Caden Manson is Co-Founder and Artistic Director of Big Art Group, an experimental performance ensemble. Big Art Group uses language and media to create culturally transgressive and challenging new works that blend various modes of performance.
Manson has co-created, directed, and designed video for the Big Art Group productions CLEARCUT, catastrophe (1999), The Balladeer (2000), and Shelf Life (2001). Manson's 2001 Grants to Artists award supported the production of Flicker (2002), House of No More (2004), and Empty Island (2004). These pieces are a combination of film and theater that Manson developed and refers to as “Real-Time Film." His Big Art Group projects subjequent to his FCPA grant include Dead Set (2006 – Serial Project), The People (2007 – Serial Project), The Sleep (2007), The Imitation (2008), Cityrama (2010), and Broke House (2012).
Manson's works have been presented at Performance Space 122, New York International Fringe Festival, Soho Rep., Festival d'Automne in Paris, The Kraine Theatre, Walker Art Center, Wexner Center for the Arts, Ohio State University, and University of Texas at Austin, among others.
After receiving his 2001 Grants to Artists award, Manson was named a Pew Fellow (2002) and a MacDowell Fellow (2011). He has also been awarded two Rockefeller MAP Fund Grants (2003, 2009), an Etant donnés: The French-American Fund for Contemporary Art grant (2004), and New York State Council on the Arts Grants (2009, 2010, 2011), and a Mid Atlantic Arts Foundation Creative Fellowship (2009). Manson has participated in the National Performance Network Residency Program (2004) and the Headlands Center for the Arts Artist in Residence program (2011).
In 1994, Manson received a B.A. from the University of Texas at Austin. He has lectured and taught at Bern University of the Arts, L'École des beaux-arts de Toulouse, California Institute of the Arts, Brooklyn College, Portland Institute of Contemporary Art and University of California, Berkeley. Manson is currently the graduate directing option coordinator of The John Wells Directing Program at Carnegie Mellon University. Manson's writing has been published in PAJ: A Journal of Performance and Art, Theater Magazine, and Theater der Zeit. He is the editor-in-chief and curates the online global performance network www.contemporaryperformance.com.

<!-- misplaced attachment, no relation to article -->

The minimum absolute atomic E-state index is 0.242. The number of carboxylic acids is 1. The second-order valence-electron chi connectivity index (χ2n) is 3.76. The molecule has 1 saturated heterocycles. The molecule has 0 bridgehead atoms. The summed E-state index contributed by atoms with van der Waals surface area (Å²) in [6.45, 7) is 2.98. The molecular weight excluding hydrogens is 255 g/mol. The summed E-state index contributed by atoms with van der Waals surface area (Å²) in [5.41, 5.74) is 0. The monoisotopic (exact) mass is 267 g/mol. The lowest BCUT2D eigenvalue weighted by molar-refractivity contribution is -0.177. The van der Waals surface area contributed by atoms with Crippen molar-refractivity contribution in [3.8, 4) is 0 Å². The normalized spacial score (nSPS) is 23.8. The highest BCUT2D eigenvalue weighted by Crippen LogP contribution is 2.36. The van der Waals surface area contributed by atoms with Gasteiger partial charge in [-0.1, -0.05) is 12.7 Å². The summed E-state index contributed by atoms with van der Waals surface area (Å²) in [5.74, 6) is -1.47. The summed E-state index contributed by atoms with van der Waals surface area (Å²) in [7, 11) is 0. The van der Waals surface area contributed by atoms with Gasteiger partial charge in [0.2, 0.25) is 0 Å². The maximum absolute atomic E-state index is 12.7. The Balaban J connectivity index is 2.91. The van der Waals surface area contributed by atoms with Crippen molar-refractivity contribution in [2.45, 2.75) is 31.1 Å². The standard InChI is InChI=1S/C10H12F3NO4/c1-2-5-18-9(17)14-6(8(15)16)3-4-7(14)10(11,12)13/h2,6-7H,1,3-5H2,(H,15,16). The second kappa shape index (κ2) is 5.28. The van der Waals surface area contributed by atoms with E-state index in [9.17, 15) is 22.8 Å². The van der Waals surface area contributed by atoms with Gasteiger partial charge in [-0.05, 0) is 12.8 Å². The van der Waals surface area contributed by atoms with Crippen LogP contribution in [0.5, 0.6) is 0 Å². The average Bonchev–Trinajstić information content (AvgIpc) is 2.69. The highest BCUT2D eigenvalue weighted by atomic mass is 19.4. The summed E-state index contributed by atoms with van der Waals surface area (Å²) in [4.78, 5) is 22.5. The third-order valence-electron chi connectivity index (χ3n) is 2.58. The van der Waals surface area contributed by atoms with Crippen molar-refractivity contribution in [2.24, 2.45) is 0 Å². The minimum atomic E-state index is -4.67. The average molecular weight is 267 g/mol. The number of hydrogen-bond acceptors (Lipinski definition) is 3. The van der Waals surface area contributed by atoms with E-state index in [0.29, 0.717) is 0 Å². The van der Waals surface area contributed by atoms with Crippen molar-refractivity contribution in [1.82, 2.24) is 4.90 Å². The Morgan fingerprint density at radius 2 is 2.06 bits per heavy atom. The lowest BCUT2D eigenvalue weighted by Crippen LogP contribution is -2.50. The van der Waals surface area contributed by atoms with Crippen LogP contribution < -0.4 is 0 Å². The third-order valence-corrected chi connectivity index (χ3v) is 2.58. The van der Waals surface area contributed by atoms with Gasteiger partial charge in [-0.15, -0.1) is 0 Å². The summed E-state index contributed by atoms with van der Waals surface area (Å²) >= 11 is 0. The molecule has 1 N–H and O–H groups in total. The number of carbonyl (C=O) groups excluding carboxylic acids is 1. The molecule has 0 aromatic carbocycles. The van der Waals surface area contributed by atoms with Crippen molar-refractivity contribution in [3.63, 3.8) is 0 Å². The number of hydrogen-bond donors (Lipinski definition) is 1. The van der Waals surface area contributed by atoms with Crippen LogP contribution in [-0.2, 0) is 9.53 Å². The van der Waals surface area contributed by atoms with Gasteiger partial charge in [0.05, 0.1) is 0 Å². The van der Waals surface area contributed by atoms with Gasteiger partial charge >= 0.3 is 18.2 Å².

Over the last two years I have been developing a performance technique called “Real Time Film." It is a conceptual model conflating performance, television, and movies. Using live performance and video, it plays cinematic composition and controlled perspective against the “authenticity" of TV broadcast and the immediacy of live performance. It's a live movie that examines the use of the image in entertainment, how we experience the image versus its manufacture, the split between surface and interior, and the different layers of truth.
In “Real Time Film" the actors work in front of three stationary cameras, and what those cameras see is projected on a three-segment, shoulder-high screen running the length of the stage between the audience and the actors; the performers' heads, shoulders, feet and the projections of their actions are all that's visible. Watching the screen, the audience sees a movie.
Watching the performers, the audience sees the making of the movie. Bodies morph into one another and limbs attach and reattach to different characters. The form short-circuits the audience's ability to discern gender, race, and sexuality; dissecting the semantics of everyday visual communication; and becoming a new way of relating the fluidity and manufacture of identity.